A form of legalised larceny has allowed the ruling elite to suck wealth out of the state. Welcome back to pre-Victorian Britain.
Patrick Cockburn is the author of War in the Age of Trump (Verso)
Cross-posted from Counterpunch
Goldwyn Pictures 1922
Britain has entered an era of legalised larceny by the politically well-connected some 150 years after the Victorians ended what they execrated as the “Old Corruption”. By this they meant the toxic system whereby the ruling elite enjoyed a parasitic relationship with the state enabling them to obtain jobs and money through patronage, partisanship and purchase.
Generals appointed because of their wealth and social connections, rather than ability, produced spectacular debacles, such as the Charge of the Light Brigade. The best-known achievement of the Victorian reformers was the Northcote-Trevelyan Report of 1854 that intended to produce a Civil Service in which “none but qualified personnel will be appointed”.
The old corruption
Fast forward 170 years to the allegations against Baroness Michelle Mone over PPE procurement which so “shocked” Prime Minister Rishi Sunak and notice how many of the worst ingredients of the “Old Corruption” are re-emerging in modern Britain. The Victorians did not use the term to mean exclusively those doing anything illegal, but, then as now, the system was all the more pernicious because so much that was destructive to good government was permitted. We have yet to reach the stage, as happened long ago in Russia and the oil states of the Middle East and Africa, where government has become a looting machine run by a kleptocracy, but we are further down this road than most people in Britain imagine.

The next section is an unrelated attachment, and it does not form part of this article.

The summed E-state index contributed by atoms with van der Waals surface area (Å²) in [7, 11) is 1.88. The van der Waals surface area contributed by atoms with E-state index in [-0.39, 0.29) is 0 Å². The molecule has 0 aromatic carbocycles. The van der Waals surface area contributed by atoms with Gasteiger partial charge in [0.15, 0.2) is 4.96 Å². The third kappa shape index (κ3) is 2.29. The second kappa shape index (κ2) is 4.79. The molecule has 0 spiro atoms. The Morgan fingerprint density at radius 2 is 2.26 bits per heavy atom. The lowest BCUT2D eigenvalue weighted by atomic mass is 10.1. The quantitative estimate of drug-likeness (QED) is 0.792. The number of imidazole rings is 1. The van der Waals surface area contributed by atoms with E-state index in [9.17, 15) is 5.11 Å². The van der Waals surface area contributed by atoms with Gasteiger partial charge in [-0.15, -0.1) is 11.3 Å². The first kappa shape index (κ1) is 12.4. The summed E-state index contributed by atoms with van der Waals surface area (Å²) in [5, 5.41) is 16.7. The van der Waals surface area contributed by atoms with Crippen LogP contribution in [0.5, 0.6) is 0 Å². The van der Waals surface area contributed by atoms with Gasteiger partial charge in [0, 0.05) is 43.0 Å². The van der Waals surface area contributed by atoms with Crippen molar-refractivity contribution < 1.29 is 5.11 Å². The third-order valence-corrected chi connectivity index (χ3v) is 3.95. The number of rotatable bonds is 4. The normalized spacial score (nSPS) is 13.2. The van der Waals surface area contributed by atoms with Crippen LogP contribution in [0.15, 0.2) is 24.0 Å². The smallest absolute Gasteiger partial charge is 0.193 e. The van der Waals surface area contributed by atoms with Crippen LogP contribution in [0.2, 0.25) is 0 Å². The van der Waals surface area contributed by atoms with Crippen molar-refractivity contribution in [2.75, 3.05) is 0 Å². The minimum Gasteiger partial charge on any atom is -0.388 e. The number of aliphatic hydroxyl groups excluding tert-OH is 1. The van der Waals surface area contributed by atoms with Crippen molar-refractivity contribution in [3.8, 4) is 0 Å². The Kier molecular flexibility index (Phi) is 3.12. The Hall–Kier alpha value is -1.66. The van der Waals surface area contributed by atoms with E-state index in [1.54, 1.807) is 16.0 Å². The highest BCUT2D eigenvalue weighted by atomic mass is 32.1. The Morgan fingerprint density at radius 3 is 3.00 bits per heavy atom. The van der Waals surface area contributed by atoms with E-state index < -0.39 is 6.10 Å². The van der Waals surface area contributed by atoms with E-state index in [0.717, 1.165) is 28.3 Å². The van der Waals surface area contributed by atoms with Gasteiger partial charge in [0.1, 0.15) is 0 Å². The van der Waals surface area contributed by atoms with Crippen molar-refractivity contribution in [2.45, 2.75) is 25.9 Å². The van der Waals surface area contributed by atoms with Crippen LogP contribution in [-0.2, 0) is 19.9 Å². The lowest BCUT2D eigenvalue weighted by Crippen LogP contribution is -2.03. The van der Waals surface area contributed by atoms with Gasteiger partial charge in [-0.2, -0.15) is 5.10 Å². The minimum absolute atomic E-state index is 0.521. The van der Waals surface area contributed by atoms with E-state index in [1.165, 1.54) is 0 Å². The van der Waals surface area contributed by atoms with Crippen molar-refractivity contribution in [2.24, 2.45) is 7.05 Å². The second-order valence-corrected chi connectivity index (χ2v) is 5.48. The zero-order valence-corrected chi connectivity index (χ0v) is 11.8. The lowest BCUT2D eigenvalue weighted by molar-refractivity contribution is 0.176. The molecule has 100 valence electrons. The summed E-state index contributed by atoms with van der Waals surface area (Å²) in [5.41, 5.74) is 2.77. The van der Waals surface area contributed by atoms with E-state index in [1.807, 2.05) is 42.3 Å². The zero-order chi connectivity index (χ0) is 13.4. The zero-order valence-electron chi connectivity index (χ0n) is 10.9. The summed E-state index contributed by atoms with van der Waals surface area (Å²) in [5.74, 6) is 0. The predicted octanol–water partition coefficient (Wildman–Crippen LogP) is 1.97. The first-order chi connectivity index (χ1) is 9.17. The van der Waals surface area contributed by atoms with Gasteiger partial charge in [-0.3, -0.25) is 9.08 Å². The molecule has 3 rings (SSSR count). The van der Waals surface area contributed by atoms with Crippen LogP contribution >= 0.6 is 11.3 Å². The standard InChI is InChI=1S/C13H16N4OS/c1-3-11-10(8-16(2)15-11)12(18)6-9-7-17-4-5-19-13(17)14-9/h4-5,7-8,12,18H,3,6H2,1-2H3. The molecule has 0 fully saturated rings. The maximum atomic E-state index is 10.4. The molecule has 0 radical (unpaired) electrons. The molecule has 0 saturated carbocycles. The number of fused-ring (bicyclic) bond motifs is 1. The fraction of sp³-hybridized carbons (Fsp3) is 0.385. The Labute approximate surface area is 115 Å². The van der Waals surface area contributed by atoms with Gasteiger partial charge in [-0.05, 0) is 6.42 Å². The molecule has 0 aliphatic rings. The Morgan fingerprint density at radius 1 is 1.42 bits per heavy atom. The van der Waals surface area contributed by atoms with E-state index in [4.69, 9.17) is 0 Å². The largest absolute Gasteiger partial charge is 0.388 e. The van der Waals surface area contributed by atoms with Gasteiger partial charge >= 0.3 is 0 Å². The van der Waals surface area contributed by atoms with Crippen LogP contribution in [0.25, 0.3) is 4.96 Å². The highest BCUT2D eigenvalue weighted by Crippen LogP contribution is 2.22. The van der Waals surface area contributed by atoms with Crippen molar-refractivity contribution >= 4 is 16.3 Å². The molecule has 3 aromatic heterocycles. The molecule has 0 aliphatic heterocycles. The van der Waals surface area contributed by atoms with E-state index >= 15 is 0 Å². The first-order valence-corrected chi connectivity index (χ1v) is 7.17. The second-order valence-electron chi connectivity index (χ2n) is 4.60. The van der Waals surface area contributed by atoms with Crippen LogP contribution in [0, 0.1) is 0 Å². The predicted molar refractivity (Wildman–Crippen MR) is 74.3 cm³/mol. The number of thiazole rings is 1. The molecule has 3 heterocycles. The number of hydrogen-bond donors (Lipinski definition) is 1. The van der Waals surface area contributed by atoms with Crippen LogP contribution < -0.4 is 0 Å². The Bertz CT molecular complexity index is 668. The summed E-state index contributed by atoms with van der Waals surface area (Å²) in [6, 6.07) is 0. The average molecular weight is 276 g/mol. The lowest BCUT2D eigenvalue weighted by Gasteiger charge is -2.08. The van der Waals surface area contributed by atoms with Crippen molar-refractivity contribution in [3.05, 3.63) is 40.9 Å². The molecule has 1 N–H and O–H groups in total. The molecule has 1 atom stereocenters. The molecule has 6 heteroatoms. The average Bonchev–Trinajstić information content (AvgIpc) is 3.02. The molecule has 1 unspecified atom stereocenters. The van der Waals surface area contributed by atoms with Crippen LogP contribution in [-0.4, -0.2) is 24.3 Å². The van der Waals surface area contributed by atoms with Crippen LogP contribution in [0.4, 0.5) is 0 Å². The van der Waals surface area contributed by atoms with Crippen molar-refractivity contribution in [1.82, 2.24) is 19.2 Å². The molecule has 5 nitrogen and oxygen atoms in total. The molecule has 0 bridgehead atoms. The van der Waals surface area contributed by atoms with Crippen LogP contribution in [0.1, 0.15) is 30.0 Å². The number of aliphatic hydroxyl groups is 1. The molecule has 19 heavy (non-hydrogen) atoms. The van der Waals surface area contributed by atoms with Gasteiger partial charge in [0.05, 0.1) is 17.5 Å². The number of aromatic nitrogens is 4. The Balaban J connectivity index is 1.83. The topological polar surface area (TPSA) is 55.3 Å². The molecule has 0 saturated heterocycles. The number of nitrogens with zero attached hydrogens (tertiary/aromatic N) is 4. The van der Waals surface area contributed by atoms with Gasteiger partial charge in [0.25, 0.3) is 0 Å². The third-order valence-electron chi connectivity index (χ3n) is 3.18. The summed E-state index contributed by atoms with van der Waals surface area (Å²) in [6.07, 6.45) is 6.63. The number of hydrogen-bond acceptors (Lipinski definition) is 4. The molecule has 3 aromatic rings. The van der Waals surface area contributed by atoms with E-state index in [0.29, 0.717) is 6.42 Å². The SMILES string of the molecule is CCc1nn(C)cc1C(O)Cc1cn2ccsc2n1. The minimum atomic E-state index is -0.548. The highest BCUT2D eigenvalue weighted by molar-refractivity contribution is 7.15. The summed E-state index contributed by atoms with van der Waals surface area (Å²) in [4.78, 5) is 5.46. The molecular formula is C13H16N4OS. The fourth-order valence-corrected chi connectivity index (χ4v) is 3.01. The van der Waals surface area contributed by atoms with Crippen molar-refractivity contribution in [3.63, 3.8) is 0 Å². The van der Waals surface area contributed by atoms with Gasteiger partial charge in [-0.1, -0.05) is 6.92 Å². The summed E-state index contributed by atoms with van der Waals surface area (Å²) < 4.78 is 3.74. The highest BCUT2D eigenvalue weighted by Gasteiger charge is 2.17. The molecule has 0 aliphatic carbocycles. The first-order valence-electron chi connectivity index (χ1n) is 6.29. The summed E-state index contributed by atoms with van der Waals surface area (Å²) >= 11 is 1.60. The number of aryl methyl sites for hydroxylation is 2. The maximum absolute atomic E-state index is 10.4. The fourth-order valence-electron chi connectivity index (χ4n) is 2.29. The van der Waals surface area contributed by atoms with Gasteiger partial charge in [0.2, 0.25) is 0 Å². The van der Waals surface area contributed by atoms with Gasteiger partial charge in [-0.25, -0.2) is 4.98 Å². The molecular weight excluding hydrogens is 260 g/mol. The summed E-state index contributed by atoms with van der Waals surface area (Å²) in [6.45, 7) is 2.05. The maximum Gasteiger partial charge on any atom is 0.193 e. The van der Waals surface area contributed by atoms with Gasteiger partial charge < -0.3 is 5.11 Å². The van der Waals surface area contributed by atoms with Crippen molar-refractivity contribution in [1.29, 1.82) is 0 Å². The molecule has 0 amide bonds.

Signs of the retreat from the standards of honest and competent government to which the Victorian reformers aspired are today visible everywhere. What makes this decline so serious is the vast size of the sums of money now being wasted or misused. The most flagrant example of this was the waste of £12 billion spent on defective or over-priced PPE during the Covid-19 pandemic.
Probably, the figures are too gargantuan for people to take on board, but in a report published on June 2022, the House of Commons Public Accounts Committee, scarcely a muckraking body, spelled out the losses: equipment worth £4 billion did not meet NHS standards, £2.6 billion was not of a type or standard preferred by the NHS, £4.7 billion was written off because too much had been paid for it, and £673 million was spent on PPE that was defective.